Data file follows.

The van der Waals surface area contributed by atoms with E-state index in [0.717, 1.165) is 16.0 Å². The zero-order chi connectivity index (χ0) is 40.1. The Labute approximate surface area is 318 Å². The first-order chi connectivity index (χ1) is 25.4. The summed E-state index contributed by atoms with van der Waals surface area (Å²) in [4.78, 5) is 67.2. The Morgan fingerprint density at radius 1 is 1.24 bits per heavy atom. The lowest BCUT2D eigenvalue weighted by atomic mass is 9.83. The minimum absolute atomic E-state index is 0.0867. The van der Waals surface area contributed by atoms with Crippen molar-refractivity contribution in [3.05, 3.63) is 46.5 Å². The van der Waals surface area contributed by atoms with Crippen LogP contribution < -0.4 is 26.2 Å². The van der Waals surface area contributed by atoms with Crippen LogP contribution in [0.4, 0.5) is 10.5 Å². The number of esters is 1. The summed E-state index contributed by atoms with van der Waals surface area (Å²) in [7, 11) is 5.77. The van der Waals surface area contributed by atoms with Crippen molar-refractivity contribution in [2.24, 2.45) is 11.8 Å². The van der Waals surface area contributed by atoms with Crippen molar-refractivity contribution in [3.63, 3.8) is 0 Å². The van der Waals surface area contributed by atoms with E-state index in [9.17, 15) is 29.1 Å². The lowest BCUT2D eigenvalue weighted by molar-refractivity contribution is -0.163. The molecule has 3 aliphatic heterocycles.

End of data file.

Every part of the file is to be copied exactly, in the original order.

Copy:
The van der Waals surface area contributed by atoms with E-state index in [0.717, 1.165) is 16.0 Å². The zero-order chi connectivity index (χ0) is 40.1. The Labute approximate surface area is 318 Å². The first-order chi connectivity index (χ1) is 25.4. The summed E-state index contributed by atoms with van der Waals surface area (Å²) in [4.78, 5) is 67.2. The Morgan fingerprint density at radius 1 is 1.24 bits per heavy atom. The lowest BCUT2D eigenvalue weighted by atomic mass is 9.83. The minimum absolute atomic E-state index is 0.0867. The van der Waals surface area contributed by atoms with Crippen molar-refractivity contribution in [3.05, 3.63) is 46.5 Å². The van der Waals surface area contributed by atoms with Crippen LogP contribution < -0.4 is 26.2 Å². The van der Waals surface area contributed by atoms with Crippen LogP contribution in [0.4, 0.5) is 10.5 Å². The number of esters is 1. The summed E-state index contributed by atoms with van der Waals surface area (Å²) in [7, 11) is 5.77. The van der Waals surface area contributed by atoms with Crippen molar-refractivity contribution in [2.24, 2.45) is 11.8 Å². The van der Waals surface area contributed by atoms with Crippen molar-refractivity contribution in [3.63, 3.8) is 0 Å². The van der Waals surface area contributed by atoms with E-state index in [9.17, 15) is 29.1 Å². The lowest BCUT2D eigenvalue weighted by molar-refractivity contribution is -0.163. The molecule has 3 aliphatic heterocycles.